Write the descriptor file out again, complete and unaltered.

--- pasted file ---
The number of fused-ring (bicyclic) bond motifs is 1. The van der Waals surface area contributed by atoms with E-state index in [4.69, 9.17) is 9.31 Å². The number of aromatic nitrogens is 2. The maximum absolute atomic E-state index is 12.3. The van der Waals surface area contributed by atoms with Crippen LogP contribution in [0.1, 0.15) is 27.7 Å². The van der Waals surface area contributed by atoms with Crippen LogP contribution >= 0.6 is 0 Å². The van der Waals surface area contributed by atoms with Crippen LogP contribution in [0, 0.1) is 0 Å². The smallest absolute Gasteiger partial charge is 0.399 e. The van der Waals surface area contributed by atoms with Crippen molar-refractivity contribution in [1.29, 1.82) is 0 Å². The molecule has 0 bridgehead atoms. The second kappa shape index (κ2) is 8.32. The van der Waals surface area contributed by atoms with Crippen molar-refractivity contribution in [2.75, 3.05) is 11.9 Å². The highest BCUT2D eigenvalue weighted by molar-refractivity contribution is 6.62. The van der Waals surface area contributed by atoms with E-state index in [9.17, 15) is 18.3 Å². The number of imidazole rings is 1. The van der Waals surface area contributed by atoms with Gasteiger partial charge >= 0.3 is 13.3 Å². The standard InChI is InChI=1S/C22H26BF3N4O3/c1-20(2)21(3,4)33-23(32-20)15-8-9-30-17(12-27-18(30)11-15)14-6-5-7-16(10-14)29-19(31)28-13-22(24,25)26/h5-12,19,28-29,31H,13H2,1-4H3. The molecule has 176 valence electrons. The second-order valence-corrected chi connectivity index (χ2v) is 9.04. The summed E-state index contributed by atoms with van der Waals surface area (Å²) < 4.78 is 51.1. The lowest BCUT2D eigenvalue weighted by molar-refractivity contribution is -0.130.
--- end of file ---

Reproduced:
The number of fused-ring (bicyclic) bond motifs is 1. The van der Waals surface area contributed by atoms with E-state index in [4.69, 9.17) is 9.31 Å². The number of aromatic nitrogens is 2. The maximum absolute atomic E-state index is 12.3. The van der Waals surface area contributed by atoms with Crippen LogP contribution in [0.1, 0.15) is 27.7 Å². The van der Waals surface area contributed by atoms with Crippen LogP contribution >= 0.6 is 0 Å². The van der Waals surface area contributed by atoms with Crippen LogP contribution in [0, 0.1) is 0 Å². The smallest absolute Gasteiger partial charge is 0.399 e. The van der Waals surface area contributed by atoms with Crippen molar-refractivity contribution in [1.29, 1.82) is 0 Å². The molecule has 0 bridgehead atoms. The second kappa shape index (κ2) is 8.32. The van der Waals surface area contributed by atoms with Crippen molar-refractivity contribution in [2.75, 3.05) is 11.9 Å². The highest BCUT2D eigenvalue weighted by molar-refractivity contribution is 6.62. The van der Waals surface area contributed by atoms with E-state index in [9.17, 15) is 18.3 Å². The number of imidazole rings is 1. The van der Waals surface area contributed by atoms with Gasteiger partial charge >= 0.3 is 13.3 Å². The standard InChI is InChI=1S/C22H26BF3N4O3/c1-20(2)21(3,4)33-23(32-20)15-8-9-30-17(12-27-18(30)11-15)14-6-5-7-16(10-14)29-19(31)28-13-22(24,25)26/h5-12,19,28-29,31H,13H2,1-4H3. The molecule has 176 valence electrons. The second-order valence-corrected chi connectivity index (χ2v) is 9.04. The summed E-state index contributed by atoms with van der Waals surface area (Å²) < 4.78 is 51.1. The lowest BCUT2D eigenvalue weighted by molar-refractivity contribution is -0.130.